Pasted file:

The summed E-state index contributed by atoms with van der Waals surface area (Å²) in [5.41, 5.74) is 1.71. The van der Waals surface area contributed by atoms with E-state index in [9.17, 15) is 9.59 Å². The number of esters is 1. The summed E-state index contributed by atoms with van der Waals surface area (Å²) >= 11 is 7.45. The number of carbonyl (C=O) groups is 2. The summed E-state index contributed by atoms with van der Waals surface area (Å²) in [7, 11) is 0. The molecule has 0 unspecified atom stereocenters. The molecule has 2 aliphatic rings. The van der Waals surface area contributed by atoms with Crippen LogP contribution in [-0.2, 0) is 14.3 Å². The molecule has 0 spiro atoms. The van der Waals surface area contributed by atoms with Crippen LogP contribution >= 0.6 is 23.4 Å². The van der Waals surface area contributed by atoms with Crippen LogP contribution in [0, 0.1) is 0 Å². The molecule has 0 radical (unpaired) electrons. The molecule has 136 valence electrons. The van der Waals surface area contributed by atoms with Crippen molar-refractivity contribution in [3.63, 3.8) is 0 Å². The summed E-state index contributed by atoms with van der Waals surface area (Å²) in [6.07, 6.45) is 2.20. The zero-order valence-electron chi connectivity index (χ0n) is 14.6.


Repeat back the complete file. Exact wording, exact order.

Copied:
The summed E-state index contributed by atoms with van der Waals surface area (Å²) in [5.41, 5.74) is 1.71. The van der Waals surface area contributed by atoms with E-state index in [9.17, 15) is 9.59 Å². The number of esters is 1. The summed E-state index contributed by atoms with van der Waals surface area (Å²) >= 11 is 7.45. The number of carbonyl (C=O) groups is 2. The summed E-state index contributed by atoms with van der Waals surface area (Å²) in [7, 11) is 0. The molecule has 0 unspecified atom stereocenters. The molecule has 2 aliphatic rings. The van der Waals surface area contributed by atoms with Crippen LogP contribution in [-0.2, 0) is 14.3 Å². The molecule has 0 spiro atoms. The van der Waals surface area contributed by atoms with Crippen LogP contribution >= 0.6 is 23.4 Å². The van der Waals surface area contributed by atoms with Crippen LogP contribution in [0, 0.1) is 0 Å². The molecule has 0 radical (unpaired) electrons. The molecule has 136 valence electrons. The van der Waals surface area contributed by atoms with Crippen molar-refractivity contribution in [3.63, 3.8) is 0 Å². The summed E-state index contributed by atoms with van der Waals surface area (Å²) in [6.07, 6.45) is 2.20. The zero-order valence-electron chi connectivity index (χ0n) is 14.6.